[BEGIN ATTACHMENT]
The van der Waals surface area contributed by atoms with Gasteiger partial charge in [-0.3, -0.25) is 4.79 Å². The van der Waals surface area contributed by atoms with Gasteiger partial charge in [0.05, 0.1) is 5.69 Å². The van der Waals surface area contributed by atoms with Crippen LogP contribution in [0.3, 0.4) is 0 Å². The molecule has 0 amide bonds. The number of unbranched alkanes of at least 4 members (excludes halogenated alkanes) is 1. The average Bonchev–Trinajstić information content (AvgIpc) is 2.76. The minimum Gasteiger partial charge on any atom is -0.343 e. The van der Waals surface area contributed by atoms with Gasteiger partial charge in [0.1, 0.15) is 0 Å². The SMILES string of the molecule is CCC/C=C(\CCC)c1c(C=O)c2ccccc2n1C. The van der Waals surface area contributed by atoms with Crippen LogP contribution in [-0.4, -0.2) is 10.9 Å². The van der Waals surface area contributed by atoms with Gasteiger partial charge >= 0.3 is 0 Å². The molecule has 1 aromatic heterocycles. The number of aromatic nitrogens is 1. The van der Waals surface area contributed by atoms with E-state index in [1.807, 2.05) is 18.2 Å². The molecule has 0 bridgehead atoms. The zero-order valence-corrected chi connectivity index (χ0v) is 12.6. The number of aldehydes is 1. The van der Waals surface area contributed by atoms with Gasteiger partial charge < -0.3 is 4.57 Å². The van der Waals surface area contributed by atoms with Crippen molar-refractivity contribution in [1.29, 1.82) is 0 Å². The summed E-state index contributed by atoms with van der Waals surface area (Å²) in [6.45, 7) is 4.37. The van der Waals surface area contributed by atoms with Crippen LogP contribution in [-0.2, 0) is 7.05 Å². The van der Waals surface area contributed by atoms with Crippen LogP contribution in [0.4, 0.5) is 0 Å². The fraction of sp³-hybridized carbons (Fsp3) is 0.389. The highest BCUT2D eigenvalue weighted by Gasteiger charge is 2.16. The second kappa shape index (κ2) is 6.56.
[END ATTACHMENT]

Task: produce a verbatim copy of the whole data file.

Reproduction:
The van der Waals surface area contributed by atoms with Gasteiger partial charge in [-0.3, -0.25) is 4.79 Å². The van der Waals surface area contributed by atoms with Gasteiger partial charge in [0.05, 0.1) is 5.69 Å². The van der Waals surface area contributed by atoms with Crippen LogP contribution in [0.3, 0.4) is 0 Å². The molecule has 0 amide bonds. The number of unbranched alkanes of at least 4 members (excludes halogenated alkanes) is 1. The average Bonchev–Trinajstić information content (AvgIpc) is 2.76. The minimum Gasteiger partial charge on any atom is -0.343 e. The van der Waals surface area contributed by atoms with Gasteiger partial charge in [0.1, 0.15) is 0 Å². The SMILES string of the molecule is CCC/C=C(\CCC)c1c(C=O)c2ccccc2n1C. The van der Waals surface area contributed by atoms with Crippen LogP contribution in [-0.4, -0.2) is 10.9 Å². The van der Waals surface area contributed by atoms with Gasteiger partial charge >= 0.3 is 0 Å². The molecule has 1 aromatic heterocycles. The number of aromatic nitrogens is 1. The van der Waals surface area contributed by atoms with E-state index in [1.807, 2.05) is 18.2 Å². The molecule has 0 bridgehead atoms. The zero-order valence-corrected chi connectivity index (χ0v) is 12.6. The number of aldehydes is 1. The van der Waals surface area contributed by atoms with Gasteiger partial charge < -0.3 is 4.57 Å². The van der Waals surface area contributed by atoms with Crippen molar-refractivity contribution in [1.29, 1.82) is 0 Å². The summed E-state index contributed by atoms with van der Waals surface area (Å²) in [6.45, 7) is 4.37. The van der Waals surface area contributed by atoms with Crippen LogP contribution in [-0.2, 0) is 7.05 Å². The van der Waals surface area contributed by atoms with Crippen LogP contribution in [0.4, 0.5) is 0 Å². The fraction of sp³-hybridized carbons (Fsp3) is 0.389. The highest BCUT2D eigenvalue weighted by Gasteiger charge is 2.16. The second kappa shape index (κ2) is 6.56.